“The root cause of non-aggression is gentleness to oneself.”
~ Pema Chodron
In 2009, Pema Chodron and Sakyong Mipham Rinpoche co-led a week long meditation retreat at Shambhala Mountain Center in Colorado entitled Cultivating Gentleness and Strength.
When Pema Chodron speaks about relating to life in a sane way, people listen. They listen because of her friendly demeanor, her plainspoken and personable manner, and because they know what she is saying is true (though unconventional).
By learning to stay awake and open to everything that happens in our lives, we can learn to experience fully, which leads to non-aggression, in ourselves and in our actions.
The choices we make will change our life, and the world, for better or worse, she said.
When we acknowledge the onset of a thought that is pulling us around by the nose, or a strong emotion that is making our blood boil or our heart constrict, we can follow these three steps:
1. Drop the story line.
We really learn to do this during our meditation practice. Shamatha meditation is primarily a method of breaking habits. We learn to touch and let go of our thoughts, relaxing into the present moment, over and over, so that when a situation arises in our daily life, we can more easily touch and let go of a story in our head. This catch and release method is strengthened by the repetitions we put in on the cushion.
Dropping the story line is noticing the story racing around in our minds, cutting its string, and again resting our mind on what is happening in the moment.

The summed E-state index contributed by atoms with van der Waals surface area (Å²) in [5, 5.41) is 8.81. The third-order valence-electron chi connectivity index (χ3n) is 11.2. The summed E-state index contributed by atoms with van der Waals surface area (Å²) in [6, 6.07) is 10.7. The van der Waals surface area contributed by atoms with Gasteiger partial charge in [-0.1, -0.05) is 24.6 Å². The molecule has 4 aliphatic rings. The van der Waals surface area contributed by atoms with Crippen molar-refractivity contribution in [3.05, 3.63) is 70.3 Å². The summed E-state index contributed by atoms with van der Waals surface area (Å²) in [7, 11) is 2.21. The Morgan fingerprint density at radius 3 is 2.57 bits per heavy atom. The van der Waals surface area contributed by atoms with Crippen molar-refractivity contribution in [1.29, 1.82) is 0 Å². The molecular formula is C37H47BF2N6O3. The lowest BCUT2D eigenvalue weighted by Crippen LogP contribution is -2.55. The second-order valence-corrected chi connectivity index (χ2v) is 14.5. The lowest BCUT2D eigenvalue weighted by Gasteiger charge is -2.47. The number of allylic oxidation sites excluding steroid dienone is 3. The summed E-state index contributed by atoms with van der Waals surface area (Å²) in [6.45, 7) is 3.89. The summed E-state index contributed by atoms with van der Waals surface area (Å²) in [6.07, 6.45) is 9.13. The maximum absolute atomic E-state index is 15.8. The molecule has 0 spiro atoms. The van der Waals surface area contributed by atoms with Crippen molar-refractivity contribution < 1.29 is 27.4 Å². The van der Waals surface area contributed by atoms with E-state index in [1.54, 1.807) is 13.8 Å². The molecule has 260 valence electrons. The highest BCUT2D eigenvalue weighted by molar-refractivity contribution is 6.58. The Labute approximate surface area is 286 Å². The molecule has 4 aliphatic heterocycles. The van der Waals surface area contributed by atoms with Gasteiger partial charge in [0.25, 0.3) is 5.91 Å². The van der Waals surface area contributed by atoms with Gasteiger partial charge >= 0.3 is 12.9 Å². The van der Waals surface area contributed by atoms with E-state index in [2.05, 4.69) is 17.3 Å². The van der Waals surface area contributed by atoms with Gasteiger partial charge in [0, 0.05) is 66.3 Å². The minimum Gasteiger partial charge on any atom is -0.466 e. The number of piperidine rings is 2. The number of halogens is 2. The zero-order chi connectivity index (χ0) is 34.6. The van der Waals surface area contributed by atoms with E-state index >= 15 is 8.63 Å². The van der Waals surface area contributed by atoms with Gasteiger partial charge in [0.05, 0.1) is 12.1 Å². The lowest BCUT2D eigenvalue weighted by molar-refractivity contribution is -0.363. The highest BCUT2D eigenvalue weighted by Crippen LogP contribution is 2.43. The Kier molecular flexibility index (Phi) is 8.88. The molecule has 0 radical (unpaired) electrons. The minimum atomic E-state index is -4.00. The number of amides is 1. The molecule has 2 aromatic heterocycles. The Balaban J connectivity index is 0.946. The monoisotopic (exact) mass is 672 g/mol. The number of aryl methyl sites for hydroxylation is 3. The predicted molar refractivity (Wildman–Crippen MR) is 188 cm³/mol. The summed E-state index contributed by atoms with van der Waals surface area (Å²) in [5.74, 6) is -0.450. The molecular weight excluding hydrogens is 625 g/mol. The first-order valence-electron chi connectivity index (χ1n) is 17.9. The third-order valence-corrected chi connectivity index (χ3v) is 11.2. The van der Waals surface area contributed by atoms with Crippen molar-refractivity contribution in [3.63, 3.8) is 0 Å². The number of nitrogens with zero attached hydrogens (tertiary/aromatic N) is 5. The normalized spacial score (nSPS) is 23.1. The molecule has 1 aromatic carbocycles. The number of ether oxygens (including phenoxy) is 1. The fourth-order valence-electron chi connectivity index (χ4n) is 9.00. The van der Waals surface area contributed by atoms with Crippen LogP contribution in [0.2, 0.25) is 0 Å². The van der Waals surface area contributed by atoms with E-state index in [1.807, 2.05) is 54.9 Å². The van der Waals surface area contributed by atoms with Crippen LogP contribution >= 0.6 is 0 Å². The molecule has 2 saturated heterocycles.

2. Have a sense of the vast universal space.
This is a personal notion, i.e., something you have to experience intimately and directly, rather than philosophically.
When we relax into the present moment the barriers between ourselves and the rest of the cosmos dissolve. We can begin to experience a sense, and inseparability, of ourselves and this space.
The familiarity of this develops, again, during our meditation practice, but it is something available at any moment. When we are able to relax into the spaciousness of reality, there is a lot more room for thoughts and emotions to arise. We can accommodate them much more easily when they are not filling and entirely consuming our entire experience.
3. Abide with the energy.
Pema points out that wakefulness is just as prevalent in the energy of rage as it is in compassion. If we can take the attitude that nothing wrong has happened, we can recognize that it’s all just good energy.
After completing the first two steps and staying with the physical sensations of the energy, it is just heat, it is just a tingling in your belly. It is neither good nor bad. It is just a surge of energy.
If we can learn to just be with that experience, we can learn to live an open and awake life.
Once Pema said that any emotion that we experience naturally only lasts about a minute. If we are still experiencing it after that it’s because we are fueling it with our thoughts—fear, anger, aggression, worry, doubt, etc.
Half of the battle here is remembering the technique. It takes an intention to practice this. We could decide when starting our day that it is our intention to practice this technique when a suitable situation arises. Then we can do our best to be mindful of our intention throughout our day. It’s starts by doing it once!
A bodhisattva or Shambhala warrior is someone with the bravery to remain open to the world and meet whatever arises with non-aggression.
This is a more healthy and sane way to relate with our experience. We can learn to appreciate the sweet and the sour, not by indulging or repressing, but by knowing and experiencing it fully.
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Photo: Luc Reid
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